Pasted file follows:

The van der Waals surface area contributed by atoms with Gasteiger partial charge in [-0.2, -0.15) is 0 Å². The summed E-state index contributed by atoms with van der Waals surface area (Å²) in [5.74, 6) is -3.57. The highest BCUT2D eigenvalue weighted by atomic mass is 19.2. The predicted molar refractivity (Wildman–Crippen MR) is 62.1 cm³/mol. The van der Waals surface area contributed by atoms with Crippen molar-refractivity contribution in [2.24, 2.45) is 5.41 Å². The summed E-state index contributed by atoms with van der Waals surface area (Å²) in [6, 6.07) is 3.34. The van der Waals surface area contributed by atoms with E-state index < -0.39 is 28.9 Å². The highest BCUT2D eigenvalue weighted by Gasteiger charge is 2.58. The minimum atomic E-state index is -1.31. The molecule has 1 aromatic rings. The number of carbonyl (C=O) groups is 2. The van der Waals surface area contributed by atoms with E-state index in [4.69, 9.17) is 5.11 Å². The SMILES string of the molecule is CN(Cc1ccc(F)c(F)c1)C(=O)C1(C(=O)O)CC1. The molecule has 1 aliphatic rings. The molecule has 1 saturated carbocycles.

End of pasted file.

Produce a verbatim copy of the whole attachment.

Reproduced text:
The van der Waals surface area contributed by atoms with Gasteiger partial charge in [-0.2, -0.15) is 0 Å². The summed E-state index contributed by atoms with van der Waals surface area (Å²) in [5.74, 6) is -3.57. The highest BCUT2D eigenvalue weighted by atomic mass is 19.2. The predicted molar refractivity (Wildman–Crippen MR) is 62.1 cm³/mol. The van der Waals surface area contributed by atoms with Crippen molar-refractivity contribution in [2.24, 2.45) is 5.41 Å². The summed E-state index contributed by atoms with van der Waals surface area (Å²) in [6, 6.07) is 3.34. The van der Waals surface area contributed by atoms with E-state index < -0.39 is 28.9 Å². The highest BCUT2D eigenvalue weighted by Gasteiger charge is 2.58. The minimum atomic E-state index is -1.31. The molecule has 1 aromatic rings. The number of carbonyl (C=O) groups is 2. The van der Waals surface area contributed by atoms with E-state index in [4.69, 9.17) is 5.11 Å². The SMILES string of the molecule is CN(Cc1ccc(F)c(F)c1)C(=O)C1(C(=O)O)CC1. The molecule has 1 aliphatic rings. The molecule has 1 saturated carbocycles.